Answering your telegram of the twenty-fourth instant regarding housing conditions of Japanese and Hindus in cities and rural districts, I do not know any Hindus here in the city and the city housing department informs me that there is no colony of these people here. I know that there are some in the agricultural sections, however, and Mr. Brown will write you about then.

Arthur L. Johnson- Director Fresno Office.

In reply to your telegram of this morning will state that no investigation of Hindu or Japanese housing conditions has been made from either the Fresno or Bakersfield offices since I took charge on November 1. The only Hindu camps I inspected are the camps of Mr. Keiser near Sanger and of Mr. Pratt (Mr. Foster, Superintendent) near Clovis. See San Francisco records for reports and complaints on these camps.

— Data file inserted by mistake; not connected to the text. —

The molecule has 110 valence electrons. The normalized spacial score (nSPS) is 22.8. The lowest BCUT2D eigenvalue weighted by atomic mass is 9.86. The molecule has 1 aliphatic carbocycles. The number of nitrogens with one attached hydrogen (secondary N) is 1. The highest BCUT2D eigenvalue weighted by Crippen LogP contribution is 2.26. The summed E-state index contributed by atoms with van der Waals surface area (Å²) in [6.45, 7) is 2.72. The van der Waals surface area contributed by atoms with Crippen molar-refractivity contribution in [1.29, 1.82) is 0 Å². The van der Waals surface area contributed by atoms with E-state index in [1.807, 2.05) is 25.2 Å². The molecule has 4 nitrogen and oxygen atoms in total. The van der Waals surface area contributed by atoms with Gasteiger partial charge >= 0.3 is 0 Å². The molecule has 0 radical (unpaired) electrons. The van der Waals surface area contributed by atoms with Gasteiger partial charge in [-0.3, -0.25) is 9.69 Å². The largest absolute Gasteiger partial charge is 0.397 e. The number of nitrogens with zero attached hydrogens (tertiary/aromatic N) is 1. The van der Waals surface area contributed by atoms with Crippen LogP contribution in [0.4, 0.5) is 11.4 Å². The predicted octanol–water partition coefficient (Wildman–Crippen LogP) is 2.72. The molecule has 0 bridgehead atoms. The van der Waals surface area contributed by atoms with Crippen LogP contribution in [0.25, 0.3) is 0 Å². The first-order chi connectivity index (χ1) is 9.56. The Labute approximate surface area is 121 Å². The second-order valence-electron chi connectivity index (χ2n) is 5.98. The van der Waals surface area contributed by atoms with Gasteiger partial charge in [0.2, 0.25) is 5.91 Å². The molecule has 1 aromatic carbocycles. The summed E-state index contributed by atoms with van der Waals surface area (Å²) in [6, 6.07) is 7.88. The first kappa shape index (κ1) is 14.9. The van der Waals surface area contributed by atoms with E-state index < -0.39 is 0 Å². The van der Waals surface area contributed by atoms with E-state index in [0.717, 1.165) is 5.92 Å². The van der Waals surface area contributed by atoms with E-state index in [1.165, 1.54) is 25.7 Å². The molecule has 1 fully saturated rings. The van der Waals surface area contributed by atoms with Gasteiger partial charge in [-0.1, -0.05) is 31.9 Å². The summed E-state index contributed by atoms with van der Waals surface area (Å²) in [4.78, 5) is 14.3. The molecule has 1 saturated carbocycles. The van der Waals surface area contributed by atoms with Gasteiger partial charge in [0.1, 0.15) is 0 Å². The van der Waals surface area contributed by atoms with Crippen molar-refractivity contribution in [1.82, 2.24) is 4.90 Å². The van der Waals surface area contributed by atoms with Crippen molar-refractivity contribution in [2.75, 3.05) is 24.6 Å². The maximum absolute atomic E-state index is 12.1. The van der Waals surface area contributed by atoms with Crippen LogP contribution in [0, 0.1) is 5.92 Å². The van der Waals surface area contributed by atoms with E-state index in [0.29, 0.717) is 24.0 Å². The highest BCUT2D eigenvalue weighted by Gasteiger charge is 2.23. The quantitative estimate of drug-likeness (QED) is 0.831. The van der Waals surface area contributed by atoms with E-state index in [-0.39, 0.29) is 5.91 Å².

Interviewed Thomas Dupes, city housing inspector, and Dr. J. P. Cuneo, city health officer at Bakersfield, today and they both state that the Japanese and Hindus have caused little trouble in Bakersfield as far as housing and health are concerned. Dr. Cuneo states that there are no more than eight or ten families in Bakersfield and that they live in fairly respectable houses. As to Hindus he states that there are none here except those who may pass through on their way to another town. Bakersfield being a strong labor union town does not attract this class of laborers, both Dr. Cuneo and Mr. Dupes assert.